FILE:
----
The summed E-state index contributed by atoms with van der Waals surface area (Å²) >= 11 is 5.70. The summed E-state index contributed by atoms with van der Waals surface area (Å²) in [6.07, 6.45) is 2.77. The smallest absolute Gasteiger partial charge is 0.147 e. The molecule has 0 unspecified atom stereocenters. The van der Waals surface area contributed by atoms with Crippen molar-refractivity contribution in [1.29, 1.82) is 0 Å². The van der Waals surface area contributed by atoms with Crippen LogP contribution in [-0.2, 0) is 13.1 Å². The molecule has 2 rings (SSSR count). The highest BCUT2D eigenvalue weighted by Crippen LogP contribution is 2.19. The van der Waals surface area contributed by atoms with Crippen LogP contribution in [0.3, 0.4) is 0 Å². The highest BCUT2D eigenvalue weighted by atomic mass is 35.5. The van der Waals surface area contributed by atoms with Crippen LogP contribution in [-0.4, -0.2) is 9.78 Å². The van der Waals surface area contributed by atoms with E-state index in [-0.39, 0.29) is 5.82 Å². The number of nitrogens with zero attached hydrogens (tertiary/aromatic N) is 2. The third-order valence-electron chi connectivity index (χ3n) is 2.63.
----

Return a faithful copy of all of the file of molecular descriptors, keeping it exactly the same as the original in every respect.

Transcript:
The summed E-state index contributed by atoms with van der Waals surface area (Å²) >= 11 is 5.70. The summed E-state index contributed by atoms with van der Waals surface area (Å²) in [6.07, 6.45) is 2.77. The smallest absolute Gasteiger partial charge is 0.147 e. The molecule has 0 unspecified atom stereocenters. The van der Waals surface area contributed by atoms with Crippen molar-refractivity contribution in [1.29, 1.82) is 0 Å². The van der Waals surface area contributed by atoms with Crippen LogP contribution in [-0.2, 0) is 13.1 Å². The molecule has 2 rings (SSSR count). The highest BCUT2D eigenvalue weighted by Crippen LogP contribution is 2.19. The van der Waals surface area contributed by atoms with Crippen LogP contribution in [0.3, 0.4) is 0 Å². The highest BCUT2D eigenvalue weighted by atomic mass is 35.5. The van der Waals surface area contributed by atoms with Crippen LogP contribution in [-0.4, -0.2) is 9.78 Å². The van der Waals surface area contributed by atoms with E-state index in [-0.39, 0.29) is 5.82 Å². The number of nitrogens with zero attached hydrogens (tertiary/aromatic N) is 2. The third-order valence-electron chi connectivity index (χ3n) is 2.63.